Kids technology overload. I blame the parents

16-02-2017 | By Paul Whytock

Walk round any shopping mall and you’ll see parents pushing their beloved offspring in buggies with the child totally absorbed in the computer tablet or mobile phone they are playing with.

The Digital Dilemma: Technology's Impact on Family Time

Is this a good thing? Not according to some recent research where 2000 parents were questioned by OnePoll in a study commissioned by Discover Ferries. The overwhelming conclusion was technology is ruining family time together.

As a journalist I get scores of surveys and polls ping into my desktop. Most are about electronic industry trends but this unusual one caught my eye. Apparently 90% of those parents surveyed reckon electronic gadgets get in the way of the family spending time together.

So let me ask one question. Going back to that youngster in the buggy totally fascinated with the electronic gadget locked in their grasp, how did it get there? Did they pop into the Apple Store and lash out £500 for a phone or tablet. Of course they didn’t. It got there because the parents find it an easy way of keeping the little darling quiet while inflicting the mind-numbing tedium of shopping mall trips on them. No wonder so many youngsters get hooked on the technology habit. And it’s a life style habit started by the parents.

Parental Responsibility in the Age of Gadgets

So back to those 90% of them whingeing about how technology spoils family time together, I blame them for starting it.

In my view what parents should be doing is first of all taking responsibility for just how much technology time their sprogs are allowed and secondly considering just how many wonderful advantages the microchip has provided younger generations during the past twenty years.

But before looking at some of those incredibly beneficial microchip breakthroughs lets just see a few more of those don’t-blame-us parental survey results.

How about this one: More than 50% of parents surveyed said they struggle to keep the dinner table a tech-free zone, often having meals where at least one member of the family is on their phone. Unbelievable!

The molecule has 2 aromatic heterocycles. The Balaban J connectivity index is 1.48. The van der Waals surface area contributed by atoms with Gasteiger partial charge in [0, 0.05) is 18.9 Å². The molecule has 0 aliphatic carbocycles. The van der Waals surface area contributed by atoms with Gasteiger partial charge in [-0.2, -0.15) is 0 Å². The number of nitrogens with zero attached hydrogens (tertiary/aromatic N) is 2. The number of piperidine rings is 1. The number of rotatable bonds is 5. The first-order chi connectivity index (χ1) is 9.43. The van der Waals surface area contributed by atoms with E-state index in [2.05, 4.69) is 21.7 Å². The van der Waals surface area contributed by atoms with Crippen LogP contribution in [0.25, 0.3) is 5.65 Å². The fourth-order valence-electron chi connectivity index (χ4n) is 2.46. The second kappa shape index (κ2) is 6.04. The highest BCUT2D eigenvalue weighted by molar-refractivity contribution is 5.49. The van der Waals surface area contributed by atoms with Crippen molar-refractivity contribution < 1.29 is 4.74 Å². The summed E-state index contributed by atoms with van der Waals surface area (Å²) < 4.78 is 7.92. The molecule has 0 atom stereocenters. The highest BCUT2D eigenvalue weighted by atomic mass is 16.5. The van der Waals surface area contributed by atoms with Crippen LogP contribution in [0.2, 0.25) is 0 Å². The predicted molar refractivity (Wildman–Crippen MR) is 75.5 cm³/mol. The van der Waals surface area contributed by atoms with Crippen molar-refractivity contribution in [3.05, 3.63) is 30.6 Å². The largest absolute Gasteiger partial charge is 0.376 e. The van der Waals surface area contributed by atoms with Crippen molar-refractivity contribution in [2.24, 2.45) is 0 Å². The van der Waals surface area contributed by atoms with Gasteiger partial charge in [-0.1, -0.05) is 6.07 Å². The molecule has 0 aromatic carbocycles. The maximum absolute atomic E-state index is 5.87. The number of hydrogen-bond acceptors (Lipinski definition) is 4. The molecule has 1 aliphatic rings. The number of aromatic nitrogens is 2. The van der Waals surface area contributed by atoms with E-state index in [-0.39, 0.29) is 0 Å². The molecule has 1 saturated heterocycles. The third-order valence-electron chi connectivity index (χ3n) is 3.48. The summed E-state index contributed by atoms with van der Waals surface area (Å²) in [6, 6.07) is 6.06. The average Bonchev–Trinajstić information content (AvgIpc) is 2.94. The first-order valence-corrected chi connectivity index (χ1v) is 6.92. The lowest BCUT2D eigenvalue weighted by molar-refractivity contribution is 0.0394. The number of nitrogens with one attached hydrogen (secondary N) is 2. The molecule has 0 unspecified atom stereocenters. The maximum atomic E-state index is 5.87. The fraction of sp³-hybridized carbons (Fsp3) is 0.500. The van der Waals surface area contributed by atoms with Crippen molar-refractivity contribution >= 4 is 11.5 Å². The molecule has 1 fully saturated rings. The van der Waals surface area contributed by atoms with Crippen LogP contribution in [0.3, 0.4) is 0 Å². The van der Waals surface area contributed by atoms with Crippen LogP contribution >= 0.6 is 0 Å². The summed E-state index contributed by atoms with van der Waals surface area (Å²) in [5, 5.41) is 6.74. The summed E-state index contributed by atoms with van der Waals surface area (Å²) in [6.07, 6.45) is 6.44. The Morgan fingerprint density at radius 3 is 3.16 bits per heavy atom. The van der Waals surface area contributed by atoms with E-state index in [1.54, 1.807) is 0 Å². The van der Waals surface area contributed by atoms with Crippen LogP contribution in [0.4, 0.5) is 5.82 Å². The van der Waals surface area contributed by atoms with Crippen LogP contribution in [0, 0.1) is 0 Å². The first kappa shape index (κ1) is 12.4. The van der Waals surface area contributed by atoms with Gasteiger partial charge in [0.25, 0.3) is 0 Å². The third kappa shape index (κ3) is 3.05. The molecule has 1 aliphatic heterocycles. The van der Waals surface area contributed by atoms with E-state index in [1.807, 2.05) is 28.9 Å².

The Unseen Benefits of Microchip Advancements for Families

Or this: 86% admitted there are times when everyone is at home, but separately watching TV or playing on their phone or computers. Off buttons?

But what the survey did not explore is just how many advantages the microchip has provided the younger generations and families in general. There are tens of thousands of examples but some stand out as stellar. The Internet. We all know the panic when that fails in our homes and offices. Medical electronics. Look at the diagnostic advantages of MRI scans for example. Automotive and industrial electronics and of course home entertainment in the form of smart TVs. These are just a few.

So what exactly is this analysis of what seems like dysfunctional and socially inept families trying to say?

The Reality of Tech-Dependent Vacations

Well let's go back to the sponsors of the survey, Discover Ferries, the body representing ferry operators. It will come as no surprise that embedded in the results of the survey are comments on how the only chance families get to have some quality time together is on holiday and of course a prime opportunity is when they are travelling to their vacation destination on board ferries.

So does that technology free Utopian holiday dream as suggested by the survey really ring true? Or will it more likely be a case of Costa Blanca bound kids running up enormous data roaming charges on their phones, constant chants of will the French holiday villa have satellite TV and a router, screams of terror when it's discovered that somebody forgot to pack the phone charging adapters and can we Skype grandma when we are in the pool? I definitely think so. And don't tell me parents wont be completely happy to let the little darlings play on their iPads if it provides a spot of quality siesta time for them on the sun lounger.


By Paul Whytock

Paul Whytock is Technology Correspondent for Electropages. He has reported extensively on the electronics industry in Europe, the United States and the Far East for over thirty years. Prior to entering journalism, he worked as a design engineer with Ford Motor Company at locations in England, Germany, Holland and Belgium.